Couple having a whale of a time with new book

Robyn and Wade Hughes have spent the past 15 years researching and photographing whales. Photo: Ben Smith.
Robyn and Wade Hughes have spent the past 15 years researching and photographing whales. Photo: Ben Smith.

AFTER more than a decade of experiencing the wonders of whales up close and personal, Wade and Robyn Hughes wanted to share their knowledge and experiences with the world.

For almost 15 years, the Coogee couple have dedicated their lives to swimming with and photographing whales, studying their behaviour alongside marine biologists in the quest for knowledge.

Their work has taken them around the world, from Norway to Tonga via The Azores and Alaska, and has allowed them the chance to swim with humpbacks, sperm whales, fin whales, orcas and false orcas.

Blessed with an abundance of incredible whale photos, the pair of award-winning photographers have shared their favourites in their new, Australian Geographic-endorsed black and white photo book, Looking For Whales.

Mr Hughes said swimming with whales was one of the most incredible and unique experiences in life.

“There’s nothing quite like it when you slip over the side of a boat and you make eye contact with one of the largest beings on the planet,” he said.

Starving herself, a humpback whale mother embraces her calf in the Tonga breeding grounds. While she provides rich milk for her calf, the mother will not eat until they make the perilous migration to the summer feeding grounds in Antarctica, almost 7000 km to the south. Photo: Wade Hughes.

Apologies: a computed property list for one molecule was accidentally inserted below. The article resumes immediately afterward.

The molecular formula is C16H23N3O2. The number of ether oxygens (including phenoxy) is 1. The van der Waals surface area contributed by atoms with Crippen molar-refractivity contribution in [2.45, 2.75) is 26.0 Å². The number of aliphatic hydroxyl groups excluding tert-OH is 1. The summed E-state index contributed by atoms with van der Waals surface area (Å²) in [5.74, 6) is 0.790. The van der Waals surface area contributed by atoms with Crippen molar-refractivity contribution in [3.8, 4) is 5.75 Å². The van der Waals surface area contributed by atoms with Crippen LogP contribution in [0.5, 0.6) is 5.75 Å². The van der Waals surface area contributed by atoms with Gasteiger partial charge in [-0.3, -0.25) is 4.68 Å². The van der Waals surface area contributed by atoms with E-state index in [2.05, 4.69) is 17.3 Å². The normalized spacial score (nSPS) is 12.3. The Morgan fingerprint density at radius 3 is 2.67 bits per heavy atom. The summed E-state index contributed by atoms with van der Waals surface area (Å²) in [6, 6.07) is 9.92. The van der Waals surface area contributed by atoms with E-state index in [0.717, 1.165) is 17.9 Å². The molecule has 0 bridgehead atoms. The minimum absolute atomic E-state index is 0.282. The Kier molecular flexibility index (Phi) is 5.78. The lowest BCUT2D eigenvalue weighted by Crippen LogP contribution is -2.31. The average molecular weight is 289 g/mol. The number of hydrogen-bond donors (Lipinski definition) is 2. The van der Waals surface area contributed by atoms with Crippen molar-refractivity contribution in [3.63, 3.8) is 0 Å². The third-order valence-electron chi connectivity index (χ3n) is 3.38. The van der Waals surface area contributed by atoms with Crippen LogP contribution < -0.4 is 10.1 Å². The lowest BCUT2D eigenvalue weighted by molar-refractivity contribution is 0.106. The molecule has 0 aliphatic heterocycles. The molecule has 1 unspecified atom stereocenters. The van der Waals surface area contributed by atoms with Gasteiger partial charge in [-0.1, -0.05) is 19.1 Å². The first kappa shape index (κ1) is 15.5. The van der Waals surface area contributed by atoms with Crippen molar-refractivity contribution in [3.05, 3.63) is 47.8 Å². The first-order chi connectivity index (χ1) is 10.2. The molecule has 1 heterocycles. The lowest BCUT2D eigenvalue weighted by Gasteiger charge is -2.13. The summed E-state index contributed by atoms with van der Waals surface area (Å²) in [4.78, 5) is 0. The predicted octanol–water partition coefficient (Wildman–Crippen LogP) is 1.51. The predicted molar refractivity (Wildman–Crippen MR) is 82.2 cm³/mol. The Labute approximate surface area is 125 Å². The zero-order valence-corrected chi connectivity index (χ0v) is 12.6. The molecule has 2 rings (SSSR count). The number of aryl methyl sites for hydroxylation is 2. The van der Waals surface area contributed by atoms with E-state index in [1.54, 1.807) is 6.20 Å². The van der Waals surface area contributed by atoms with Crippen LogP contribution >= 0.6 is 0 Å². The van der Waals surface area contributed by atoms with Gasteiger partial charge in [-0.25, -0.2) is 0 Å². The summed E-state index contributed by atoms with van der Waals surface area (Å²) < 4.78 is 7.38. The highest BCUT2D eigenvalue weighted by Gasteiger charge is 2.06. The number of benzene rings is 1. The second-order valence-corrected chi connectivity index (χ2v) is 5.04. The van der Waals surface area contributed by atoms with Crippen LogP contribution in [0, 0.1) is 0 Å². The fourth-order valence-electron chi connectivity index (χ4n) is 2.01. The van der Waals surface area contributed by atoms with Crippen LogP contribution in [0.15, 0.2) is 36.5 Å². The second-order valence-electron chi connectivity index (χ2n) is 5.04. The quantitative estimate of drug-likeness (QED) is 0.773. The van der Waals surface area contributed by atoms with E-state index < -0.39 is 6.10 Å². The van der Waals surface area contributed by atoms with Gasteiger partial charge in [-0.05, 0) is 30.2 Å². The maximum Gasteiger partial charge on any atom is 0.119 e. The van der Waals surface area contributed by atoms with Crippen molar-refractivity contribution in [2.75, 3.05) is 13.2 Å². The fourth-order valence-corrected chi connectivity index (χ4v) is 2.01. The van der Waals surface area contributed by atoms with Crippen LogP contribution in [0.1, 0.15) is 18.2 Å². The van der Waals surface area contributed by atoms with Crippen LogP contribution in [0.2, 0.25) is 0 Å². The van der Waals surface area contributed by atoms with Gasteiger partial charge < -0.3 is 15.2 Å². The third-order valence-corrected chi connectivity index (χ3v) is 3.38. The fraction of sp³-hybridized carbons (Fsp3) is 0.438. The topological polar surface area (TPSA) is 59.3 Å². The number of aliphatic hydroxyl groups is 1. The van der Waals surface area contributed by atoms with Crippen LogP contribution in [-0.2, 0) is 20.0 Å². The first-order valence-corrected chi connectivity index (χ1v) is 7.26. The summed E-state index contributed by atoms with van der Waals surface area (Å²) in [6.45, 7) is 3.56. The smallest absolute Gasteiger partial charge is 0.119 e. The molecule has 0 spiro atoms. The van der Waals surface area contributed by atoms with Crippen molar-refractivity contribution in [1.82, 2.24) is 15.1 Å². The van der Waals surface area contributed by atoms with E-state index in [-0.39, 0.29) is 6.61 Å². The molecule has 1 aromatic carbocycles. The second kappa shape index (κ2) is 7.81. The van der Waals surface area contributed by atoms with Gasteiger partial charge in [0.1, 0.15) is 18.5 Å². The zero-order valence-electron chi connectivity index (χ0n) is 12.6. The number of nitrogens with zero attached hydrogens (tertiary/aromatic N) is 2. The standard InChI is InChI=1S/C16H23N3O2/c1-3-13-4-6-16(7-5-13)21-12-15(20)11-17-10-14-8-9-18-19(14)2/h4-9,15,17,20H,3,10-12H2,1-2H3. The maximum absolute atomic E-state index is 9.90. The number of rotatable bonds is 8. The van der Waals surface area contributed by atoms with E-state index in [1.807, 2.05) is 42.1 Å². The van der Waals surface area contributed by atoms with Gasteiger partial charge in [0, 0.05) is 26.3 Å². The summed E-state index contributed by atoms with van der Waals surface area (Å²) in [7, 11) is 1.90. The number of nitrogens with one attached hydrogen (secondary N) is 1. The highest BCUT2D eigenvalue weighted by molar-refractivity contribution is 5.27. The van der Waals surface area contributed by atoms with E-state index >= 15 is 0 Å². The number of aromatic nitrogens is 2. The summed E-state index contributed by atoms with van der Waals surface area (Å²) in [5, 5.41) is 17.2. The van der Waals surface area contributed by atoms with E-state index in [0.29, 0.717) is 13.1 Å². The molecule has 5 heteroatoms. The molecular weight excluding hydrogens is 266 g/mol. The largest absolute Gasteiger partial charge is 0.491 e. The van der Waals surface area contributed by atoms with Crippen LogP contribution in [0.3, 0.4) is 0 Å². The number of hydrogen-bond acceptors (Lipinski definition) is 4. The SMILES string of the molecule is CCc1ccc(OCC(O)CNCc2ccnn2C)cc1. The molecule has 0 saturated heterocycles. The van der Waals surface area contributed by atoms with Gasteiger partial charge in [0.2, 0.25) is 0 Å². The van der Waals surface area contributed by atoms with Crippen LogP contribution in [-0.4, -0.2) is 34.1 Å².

“As you get over the initial adrenaline, you’re taught to look by scientists for things in their behaviour and demeanour.

“You start to get to appreciate these animals as an advanced species and there’s something very special about being alone in the company of another advanced species.”

Mrs Hughes said they wanted to pass on some of the information they had gleaned about whales from their years of studying them.

“It was never our intention to put the book together, but over the years as we’ve gathered the photos, as well as being able to swim or dive with different species of whales, we came to the conclusion we should do something with all the photos we’ve got and let other people enjoy what we’ve been able to,” she said.

“We wanted to not just pick out the best photos, but the ones that told a story.

Cruising through the breeding grounds of Tonga, a male humpback whale in search of a mate. Photo: Wade Hughes.

“A lot of people will only get to stand on the shore and see a tail slapping the surface, so it’s an opportunity for us to pass on what we’ve seen and learned from the scientists we work with.”

Being left alone in the sea with the world’s largest mammal does not come without risk, but Mr Hughes said they had not encountered any sticky situations involving whales.

He did however, admit to a rather unpleasant run-in with a Portuguese man o’ war jellyfish.

“It got wrapped around my snorkel, I took my snorkel out, checked it, called for the boat and then stuck it back in my mouth; it was like chewing on electric light globes, still plugged into the socket,” he said.

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